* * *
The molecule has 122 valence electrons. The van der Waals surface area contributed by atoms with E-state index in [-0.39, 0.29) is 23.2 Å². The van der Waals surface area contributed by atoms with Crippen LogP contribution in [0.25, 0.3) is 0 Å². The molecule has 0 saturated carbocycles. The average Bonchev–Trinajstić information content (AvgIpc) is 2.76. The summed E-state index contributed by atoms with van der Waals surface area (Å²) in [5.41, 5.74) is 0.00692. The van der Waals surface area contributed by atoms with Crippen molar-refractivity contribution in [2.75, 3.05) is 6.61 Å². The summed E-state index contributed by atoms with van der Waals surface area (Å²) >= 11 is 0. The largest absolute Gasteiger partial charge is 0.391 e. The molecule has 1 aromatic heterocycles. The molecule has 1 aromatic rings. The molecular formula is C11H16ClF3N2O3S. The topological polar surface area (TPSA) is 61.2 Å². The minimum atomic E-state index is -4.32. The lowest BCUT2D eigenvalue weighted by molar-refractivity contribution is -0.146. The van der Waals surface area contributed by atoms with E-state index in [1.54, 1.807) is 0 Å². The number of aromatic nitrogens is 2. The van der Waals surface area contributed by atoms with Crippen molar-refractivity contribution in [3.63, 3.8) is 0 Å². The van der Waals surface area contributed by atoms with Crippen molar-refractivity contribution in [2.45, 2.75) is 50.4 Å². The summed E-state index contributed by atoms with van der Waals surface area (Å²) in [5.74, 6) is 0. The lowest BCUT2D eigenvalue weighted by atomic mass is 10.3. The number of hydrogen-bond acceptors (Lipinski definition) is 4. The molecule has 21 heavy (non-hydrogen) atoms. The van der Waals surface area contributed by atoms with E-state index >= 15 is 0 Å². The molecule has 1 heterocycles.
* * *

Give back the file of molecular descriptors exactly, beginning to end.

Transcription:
The molecule has 122 valence electrons. The van der Waals surface area contributed by atoms with E-state index in [-0.39, 0.29) is 23.2 Å². The van der Waals surface area contributed by atoms with Crippen LogP contribution in [0.25, 0.3) is 0 Å². The molecule has 0 saturated carbocycles. The average Bonchev–Trinajstić information content (AvgIpc) is 2.76. The summed E-state index contributed by atoms with van der Waals surface area (Å²) in [5.41, 5.74) is 0.00692. The van der Waals surface area contributed by atoms with Crippen molar-refractivity contribution in [2.75, 3.05) is 6.61 Å². The summed E-state index contributed by atoms with van der Waals surface area (Å²) >= 11 is 0. The largest absolute Gasteiger partial charge is 0.391 e. The molecule has 1 aromatic heterocycles. The molecule has 1 aromatic rings. The molecular formula is C11H16ClF3N2O3S. The topological polar surface area (TPSA) is 61.2 Å². The minimum atomic E-state index is -4.32. The lowest BCUT2D eigenvalue weighted by molar-refractivity contribution is -0.146. The van der Waals surface area contributed by atoms with E-state index in [1.54, 1.807) is 0 Å². The number of aromatic nitrogens is 2. The van der Waals surface area contributed by atoms with Crippen molar-refractivity contribution in [3.63, 3.8) is 0 Å². The van der Waals surface area contributed by atoms with Crippen molar-refractivity contribution in [2.45, 2.75) is 50.4 Å². The summed E-state index contributed by atoms with van der Waals surface area (Å²) in [5.74, 6) is 0. The lowest BCUT2D eigenvalue weighted by atomic mass is 10.3. The number of hydrogen-bond acceptors (Lipinski definition) is 4. The molecule has 21 heavy (non-hydrogen) atoms. The van der Waals surface area contributed by atoms with E-state index >= 15 is 0 Å². The molecule has 1 heterocycles.